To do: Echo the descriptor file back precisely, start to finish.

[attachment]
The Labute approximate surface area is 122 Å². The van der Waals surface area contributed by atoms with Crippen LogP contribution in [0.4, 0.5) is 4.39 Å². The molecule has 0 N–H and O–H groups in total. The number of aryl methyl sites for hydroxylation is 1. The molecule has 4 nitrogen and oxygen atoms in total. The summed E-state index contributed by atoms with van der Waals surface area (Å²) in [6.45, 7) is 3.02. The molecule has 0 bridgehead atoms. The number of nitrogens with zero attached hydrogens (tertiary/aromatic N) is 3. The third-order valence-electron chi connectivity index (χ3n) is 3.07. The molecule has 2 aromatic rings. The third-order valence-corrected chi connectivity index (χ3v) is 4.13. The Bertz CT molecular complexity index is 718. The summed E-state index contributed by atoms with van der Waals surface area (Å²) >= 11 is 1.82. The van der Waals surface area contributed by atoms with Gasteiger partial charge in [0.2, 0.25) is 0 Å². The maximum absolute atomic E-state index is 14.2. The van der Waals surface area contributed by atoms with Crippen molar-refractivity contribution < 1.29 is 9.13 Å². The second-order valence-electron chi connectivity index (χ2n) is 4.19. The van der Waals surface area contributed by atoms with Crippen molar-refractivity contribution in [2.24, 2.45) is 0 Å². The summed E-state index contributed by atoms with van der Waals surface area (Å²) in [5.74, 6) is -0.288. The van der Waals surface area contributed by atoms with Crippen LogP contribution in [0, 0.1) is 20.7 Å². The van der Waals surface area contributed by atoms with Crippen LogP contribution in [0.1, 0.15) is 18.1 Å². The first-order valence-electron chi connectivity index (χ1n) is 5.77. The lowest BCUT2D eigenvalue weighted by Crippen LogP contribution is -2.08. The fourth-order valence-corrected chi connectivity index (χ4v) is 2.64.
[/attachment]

The Labute approximate surface area is 122 Å². The van der Waals surface area contributed by atoms with Crippen LogP contribution in [0.4, 0.5) is 4.39 Å². The molecule has 0 N–H and O–H groups in total. The number of aryl methyl sites for hydroxylation is 1. The molecule has 4 nitrogen and oxygen atoms in total. The summed E-state index contributed by atoms with van der Waals surface area (Å²) in [6.45, 7) is 3.02. The molecule has 0 bridgehead atoms. The number of nitrogens with zero attached hydrogens (tertiary/aromatic N) is 3. The third-order valence-electron chi connectivity index (χ3n) is 3.07. The molecule has 2 aromatic rings. The third-order valence-corrected chi connectivity index (χ3v) is 4.13. The Bertz CT molecular complexity index is 718. The summed E-state index contributed by atoms with van der Waals surface area (Å²) >= 11 is 1.82. The van der Waals surface area contributed by atoms with Gasteiger partial charge in [0.2, 0.25) is 0 Å². The maximum absolute atomic E-state index is 14.2. The van der Waals surface area contributed by atoms with Crippen molar-refractivity contribution < 1.29 is 9.13 Å². The second-order valence-electron chi connectivity index (χ2n) is 4.19. The van der Waals surface area contributed by atoms with Crippen molar-refractivity contribution in [2.24, 2.45) is 0 Å². The summed E-state index contributed by atoms with van der Waals surface area (Å²) in [5.74, 6) is -0.288. The van der Waals surface area contributed by atoms with Crippen LogP contribution in [0, 0.1) is 20.7 Å². The van der Waals surface area contributed by atoms with Crippen LogP contribution in [0.1, 0.15) is 18.1 Å². The first-order valence-electron chi connectivity index (χ1n) is 5.77. The lowest BCUT2D eigenvalue weighted by Crippen LogP contribution is -2.08. The fourth-order valence-corrected chi connectivity index (χ4v) is 2.64.